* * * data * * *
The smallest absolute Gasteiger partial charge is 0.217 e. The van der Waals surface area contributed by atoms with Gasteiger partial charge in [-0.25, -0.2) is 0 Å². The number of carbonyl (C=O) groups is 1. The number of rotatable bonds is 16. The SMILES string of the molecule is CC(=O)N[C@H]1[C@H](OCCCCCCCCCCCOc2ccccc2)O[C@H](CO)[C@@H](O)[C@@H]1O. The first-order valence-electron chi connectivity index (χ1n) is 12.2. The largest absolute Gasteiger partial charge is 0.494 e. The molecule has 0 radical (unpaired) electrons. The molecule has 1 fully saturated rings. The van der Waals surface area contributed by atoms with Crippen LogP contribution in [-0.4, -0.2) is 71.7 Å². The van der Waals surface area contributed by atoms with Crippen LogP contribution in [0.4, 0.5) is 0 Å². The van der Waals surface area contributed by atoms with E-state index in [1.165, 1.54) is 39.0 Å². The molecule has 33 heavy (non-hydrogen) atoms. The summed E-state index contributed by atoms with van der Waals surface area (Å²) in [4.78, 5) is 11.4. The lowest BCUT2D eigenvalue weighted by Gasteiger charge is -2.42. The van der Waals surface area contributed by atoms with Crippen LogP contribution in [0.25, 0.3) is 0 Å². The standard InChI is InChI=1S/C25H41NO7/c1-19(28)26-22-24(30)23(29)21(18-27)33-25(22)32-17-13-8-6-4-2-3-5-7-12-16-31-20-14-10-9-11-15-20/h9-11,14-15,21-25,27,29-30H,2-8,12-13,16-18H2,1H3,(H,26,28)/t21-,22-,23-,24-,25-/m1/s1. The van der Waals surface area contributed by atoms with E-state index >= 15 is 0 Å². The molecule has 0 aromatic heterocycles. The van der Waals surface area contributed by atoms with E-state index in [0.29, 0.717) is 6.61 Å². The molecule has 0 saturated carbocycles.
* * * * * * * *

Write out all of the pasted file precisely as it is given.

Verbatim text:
The smallest absolute Gasteiger partial charge is 0.217 e. The van der Waals surface area contributed by atoms with Gasteiger partial charge in [-0.25, -0.2) is 0 Å². The number of carbonyl (C=O) groups is 1. The number of rotatable bonds is 16. The SMILES string of the molecule is CC(=O)N[C@H]1[C@H](OCCCCCCCCCCCOc2ccccc2)O[C@H](CO)[C@@H](O)[C@@H]1O. The first-order valence-electron chi connectivity index (χ1n) is 12.2. The largest absolute Gasteiger partial charge is 0.494 e. The molecule has 0 radical (unpaired) electrons. The molecule has 1 fully saturated rings. The van der Waals surface area contributed by atoms with Crippen LogP contribution in [-0.4, -0.2) is 71.7 Å². The van der Waals surface area contributed by atoms with Crippen LogP contribution in [0.4, 0.5) is 0 Å². The van der Waals surface area contributed by atoms with E-state index in [1.165, 1.54) is 39.0 Å². The molecule has 33 heavy (non-hydrogen) atoms. The summed E-state index contributed by atoms with van der Waals surface area (Å²) in [4.78, 5) is 11.4. The lowest BCUT2D eigenvalue weighted by Gasteiger charge is -2.42. The van der Waals surface area contributed by atoms with Crippen LogP contribution in [0.25, 0.3) is 0 Å². The standard InChI is InChI=1S/C25H41NO7/c1-19(28)26-22-24(30)23(29)21(18-27)33-25(22)32-17-13-8-6-4-2-3-5-7-12-16-31-20-14-10-9-11-15-20/h9-11,14-15,21-25,27,29-30H,2-8,12-13,16-18H2,1H3,(H,26,28)/t21-,22-,23-,24-,25-/m1/s1. The van der Waals surface area contributed by atoms with E-state index >= 15 is 0 Å². The molecule has 0 aromatic heterocycles. The van der Waals surface area contributed by atoms with E-state index in [0.29, 0.717) is 6.61 Å². The molecule has 0 saturated carbocycles.